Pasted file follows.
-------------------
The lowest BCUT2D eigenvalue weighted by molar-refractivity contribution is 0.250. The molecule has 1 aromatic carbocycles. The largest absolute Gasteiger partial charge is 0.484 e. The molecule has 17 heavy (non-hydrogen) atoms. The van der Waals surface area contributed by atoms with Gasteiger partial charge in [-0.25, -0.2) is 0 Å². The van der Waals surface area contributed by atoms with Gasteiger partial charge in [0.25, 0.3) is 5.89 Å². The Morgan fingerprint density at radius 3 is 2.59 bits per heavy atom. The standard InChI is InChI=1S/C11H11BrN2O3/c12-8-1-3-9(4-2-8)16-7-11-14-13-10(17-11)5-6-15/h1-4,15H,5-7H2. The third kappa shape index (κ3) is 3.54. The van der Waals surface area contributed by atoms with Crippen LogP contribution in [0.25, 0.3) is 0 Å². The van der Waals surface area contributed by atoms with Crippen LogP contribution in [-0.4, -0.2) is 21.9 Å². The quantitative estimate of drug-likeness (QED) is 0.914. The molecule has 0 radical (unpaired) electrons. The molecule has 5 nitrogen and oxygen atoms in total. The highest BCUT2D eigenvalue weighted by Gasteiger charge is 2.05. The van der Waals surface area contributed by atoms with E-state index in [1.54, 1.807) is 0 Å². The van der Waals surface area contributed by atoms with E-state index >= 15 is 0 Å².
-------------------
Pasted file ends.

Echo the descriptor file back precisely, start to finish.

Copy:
The lowest BCUT2D eigenvalue weighted by molar-refractivity contribution is 0.250. The molecule has 1 aromatic carbocycles. The largest absolute Gasteiger partial charge is 0.484 e. The molecule has 17 heavy (non-hydrogen) atoms. The van der Waals surface area contributed by atoms with Gasteiger partial charge in [-0.25, -0.2) is 0 Å². The van der Waals surface area contributed by atoms with Gasteiger partial charge in [0.25, 0.3) is 5.89 Å². The Morgan fingerprint density at radius 3 is 2.59 bits per heavy atom. The standard InChI is InChI=1S/C11H11BrN2O3/c12-8-1-3-9(4-2-8)16-7-11-14-13-10(17-11)5-6-15/h1-4,15H,5-7H2. The third kappa shape index (κ3) is 3.54. The van der Waals surface area contributed by atoms with Crippen LogP contribution in [0.25, 0.3) is 0 Å². The van der Waals surface area contributed by atoms with Crippen LogP contribution in [-0.4, -0.2) is 21.9 Å². The quantitative estimate of drug-likeness (QED) is 0.914. The molecule has 0 radical (unpaired) electrons. The molecule has 5 nitrogen and oxygen atoms in total. The highest BCUT2D eigenvalue weighted by Gasteiger charge is 2.05. The van der Waals surface area contributed by atoms with E-state index in [1.54, 1.807) is 0 Å². The van der Waals surface area contributed by atoms with E-state index >= 15 is 0 Å².